having to learn all new laws is intimidating though.
Different procedure is a way bigger issue than the new laws in my experience.
with zoom, find a firm that will let you work remote then move wherever you want. I just did a depo last week with an OC who lives full time in colorado but only works in Florida.
I love when defendants try to take a hard line stance on a med mal case where liability is as clear as it gets, but they just don’t think the case is worth that much. Just need to get the formal presuit rejection letter tomorrow and they want me to file suit because the offer is trash. This poor doctor is going to get so fucked because when I file suit I am required to send a copy of the complaint to the Board of Medicine and this is the type of case where he has a real chance of getting severely disciplined.
that will be a very fun demand letter to write/depo to take
dear defense lawyer
please send this to your client asap. did you know your defense lawyer has put your license at risk by rejecting our very reasonable settlement demand, you should be asking him why your life is fucked and be consulting with a lawyer who knows what they're doing
Did this from AL to WA once I could waive in after 5 years.
You could move to Oregon where there's no discovery and just try everything.
Are there states that don’t require reporting of settlements, regardless of litigation status?
no discovery you say?
doesn’t compute, can only hope it’s true if he deserves the discipline
Co-sign as a Tennessee to Colorado mover.
Also, don’t let learning new stuff keep you somewhere you don’t want to be.
i have moved my practice to three different states
The National Practitioner’s Data Bank and Florida’s Board of Medicine both require the reporting of settlements. But settlements alone don’t trigger Board of Medicine investigations, and you can sometimes protect the doctor by settling on behalf of an entity or surgery center if the facts line up right.
He definitely fucked up in a way that violates a specific Board of Medicine rule that was adopted specifically to avoid complications like what happened to my client. I now have a woman in her early 30’s with a permanent drop foot and obvious atrophy in her leg following an outpatient cosmetic surgical procedure.
seems like he should face some professional discipline
If the case is as serious as you described above, I'm almost certain it would trigger an investigation. Hell, I've handled Medical Board investigations from states where a doc is licensed even when the incident, claimant, and settlement all occurred in another state.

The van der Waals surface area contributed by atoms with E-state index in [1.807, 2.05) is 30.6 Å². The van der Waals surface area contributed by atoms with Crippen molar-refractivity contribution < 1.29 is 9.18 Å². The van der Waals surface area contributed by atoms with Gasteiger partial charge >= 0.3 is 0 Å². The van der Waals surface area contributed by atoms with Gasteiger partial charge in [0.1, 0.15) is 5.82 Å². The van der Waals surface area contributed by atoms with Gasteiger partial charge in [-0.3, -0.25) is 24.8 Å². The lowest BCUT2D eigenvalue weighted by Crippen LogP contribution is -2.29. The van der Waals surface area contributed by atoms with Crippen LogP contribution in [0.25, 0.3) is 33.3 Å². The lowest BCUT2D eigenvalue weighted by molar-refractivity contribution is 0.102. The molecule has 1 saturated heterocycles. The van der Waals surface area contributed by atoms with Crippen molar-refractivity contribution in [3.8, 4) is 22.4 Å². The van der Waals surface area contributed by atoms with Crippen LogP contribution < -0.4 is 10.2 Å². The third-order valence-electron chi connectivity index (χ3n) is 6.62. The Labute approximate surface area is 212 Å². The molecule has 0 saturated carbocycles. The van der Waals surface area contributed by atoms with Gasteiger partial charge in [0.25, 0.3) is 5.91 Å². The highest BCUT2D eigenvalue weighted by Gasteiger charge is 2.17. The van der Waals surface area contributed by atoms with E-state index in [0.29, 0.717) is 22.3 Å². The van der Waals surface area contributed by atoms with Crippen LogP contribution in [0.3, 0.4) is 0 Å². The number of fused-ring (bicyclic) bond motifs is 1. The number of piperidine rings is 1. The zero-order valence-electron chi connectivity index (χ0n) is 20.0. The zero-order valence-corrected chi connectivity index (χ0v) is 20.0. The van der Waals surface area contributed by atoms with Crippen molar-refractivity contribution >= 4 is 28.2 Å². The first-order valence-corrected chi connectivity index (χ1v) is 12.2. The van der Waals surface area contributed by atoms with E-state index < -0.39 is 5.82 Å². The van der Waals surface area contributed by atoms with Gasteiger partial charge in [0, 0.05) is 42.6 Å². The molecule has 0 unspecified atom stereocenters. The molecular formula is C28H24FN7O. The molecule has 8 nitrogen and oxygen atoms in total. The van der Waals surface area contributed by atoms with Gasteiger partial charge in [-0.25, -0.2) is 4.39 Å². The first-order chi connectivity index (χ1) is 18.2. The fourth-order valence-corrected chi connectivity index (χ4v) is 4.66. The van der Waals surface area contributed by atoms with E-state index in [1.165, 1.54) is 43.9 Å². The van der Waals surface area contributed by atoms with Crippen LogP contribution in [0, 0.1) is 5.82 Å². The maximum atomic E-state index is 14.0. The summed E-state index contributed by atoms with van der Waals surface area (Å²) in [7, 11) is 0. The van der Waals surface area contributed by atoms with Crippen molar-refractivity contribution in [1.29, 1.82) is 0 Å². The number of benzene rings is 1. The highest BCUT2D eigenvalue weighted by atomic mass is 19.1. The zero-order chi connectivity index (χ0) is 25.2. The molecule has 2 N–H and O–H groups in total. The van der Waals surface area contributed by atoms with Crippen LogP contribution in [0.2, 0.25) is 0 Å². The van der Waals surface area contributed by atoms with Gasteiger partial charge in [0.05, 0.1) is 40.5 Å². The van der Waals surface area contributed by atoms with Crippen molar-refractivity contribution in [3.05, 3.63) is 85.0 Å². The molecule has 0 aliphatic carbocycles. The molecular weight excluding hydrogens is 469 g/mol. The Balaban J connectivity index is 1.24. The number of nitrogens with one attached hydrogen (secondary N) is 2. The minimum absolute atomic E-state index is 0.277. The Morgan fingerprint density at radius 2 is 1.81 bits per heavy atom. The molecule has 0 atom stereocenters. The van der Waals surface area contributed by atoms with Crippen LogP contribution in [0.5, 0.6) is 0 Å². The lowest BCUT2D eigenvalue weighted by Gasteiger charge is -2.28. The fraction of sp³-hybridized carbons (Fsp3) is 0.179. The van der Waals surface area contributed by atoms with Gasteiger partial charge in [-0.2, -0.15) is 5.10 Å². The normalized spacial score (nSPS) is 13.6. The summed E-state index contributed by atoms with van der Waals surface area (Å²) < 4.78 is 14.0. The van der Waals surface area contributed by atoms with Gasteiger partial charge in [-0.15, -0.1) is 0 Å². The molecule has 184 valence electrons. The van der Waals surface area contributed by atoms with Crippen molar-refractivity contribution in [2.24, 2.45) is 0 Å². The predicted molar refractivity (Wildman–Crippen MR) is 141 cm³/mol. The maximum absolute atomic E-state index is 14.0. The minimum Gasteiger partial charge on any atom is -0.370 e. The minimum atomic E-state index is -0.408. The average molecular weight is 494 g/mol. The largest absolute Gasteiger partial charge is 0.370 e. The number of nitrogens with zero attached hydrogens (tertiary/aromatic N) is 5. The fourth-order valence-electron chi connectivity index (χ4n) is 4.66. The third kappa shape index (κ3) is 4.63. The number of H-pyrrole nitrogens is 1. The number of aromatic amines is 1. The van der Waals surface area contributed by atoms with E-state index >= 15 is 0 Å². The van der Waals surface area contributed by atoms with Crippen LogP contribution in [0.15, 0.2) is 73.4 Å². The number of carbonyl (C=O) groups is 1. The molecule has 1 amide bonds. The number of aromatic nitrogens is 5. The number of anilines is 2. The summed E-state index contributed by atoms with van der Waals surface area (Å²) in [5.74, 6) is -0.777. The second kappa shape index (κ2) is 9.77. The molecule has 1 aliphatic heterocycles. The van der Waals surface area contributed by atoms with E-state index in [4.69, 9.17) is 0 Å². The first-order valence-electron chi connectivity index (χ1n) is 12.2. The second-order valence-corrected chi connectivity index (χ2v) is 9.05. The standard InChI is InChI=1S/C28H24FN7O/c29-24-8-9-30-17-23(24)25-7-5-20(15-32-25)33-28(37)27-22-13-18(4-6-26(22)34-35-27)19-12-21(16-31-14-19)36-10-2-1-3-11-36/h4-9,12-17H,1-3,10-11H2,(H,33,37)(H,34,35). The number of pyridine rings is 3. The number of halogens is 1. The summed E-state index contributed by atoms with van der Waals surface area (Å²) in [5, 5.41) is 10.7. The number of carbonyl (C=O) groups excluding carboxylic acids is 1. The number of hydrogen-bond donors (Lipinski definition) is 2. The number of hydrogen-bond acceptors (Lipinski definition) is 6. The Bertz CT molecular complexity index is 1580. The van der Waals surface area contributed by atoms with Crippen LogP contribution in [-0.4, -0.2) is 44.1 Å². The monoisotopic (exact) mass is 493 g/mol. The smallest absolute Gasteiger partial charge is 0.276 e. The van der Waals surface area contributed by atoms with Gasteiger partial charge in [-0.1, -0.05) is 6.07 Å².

Also, 9 times out of 10, the doc is more of a pain in the dick about a settlement than the insurance company.
That's nuts that you have to send a copy of the complaint to the board of medicine. Definitely not required here.
My cases hardly ever go to trial because I'm getting offers that are either as good or better than what a trial will yield in our conservative jurisdiction. And that's without the trial expense coming out of the client's bottom line. And then the ones that I do tee up for trial and litigate hard always still end up settling right before trial. The harder I work up a case, the more likely the carrier is to want to settle. I need a good denied claim, $0 offer, or shitty low ball offer on a case with good facts and a good client so I can go try another one. That just isn't happening though.
Come to Houston half of your car wreck cases will be like that
just say no
I should add that a decent amount of the time the offer is below what I valued the case at and my client knows that but my client still wants to settle against my advice because they don't want to go through litigation.
They just make all of the other auxiliary services to litigation wait six months to a year to get paid.
Also, since I’m here, this is some absolutely bonkers shit that Indiana is trying to slam through:
Trial Rule 74
The proposed amendment to Trial Rule 74 would require all courts (including city and town courts) to record hearings in all case types, prohibit recording through shorthand or stenography, and delete provisions covered in other Rules or statutes.
I know several states have opened the door to notaries recording sworn statements to then be transcribed after the fact. I got to a depo in Georgia this morning where that was the case. I went ahead and stipulated because it was an insignificant witness and I didn’t want to have to have to do it again. But, here the transcript is insufficient. Opposing counsel had no idea.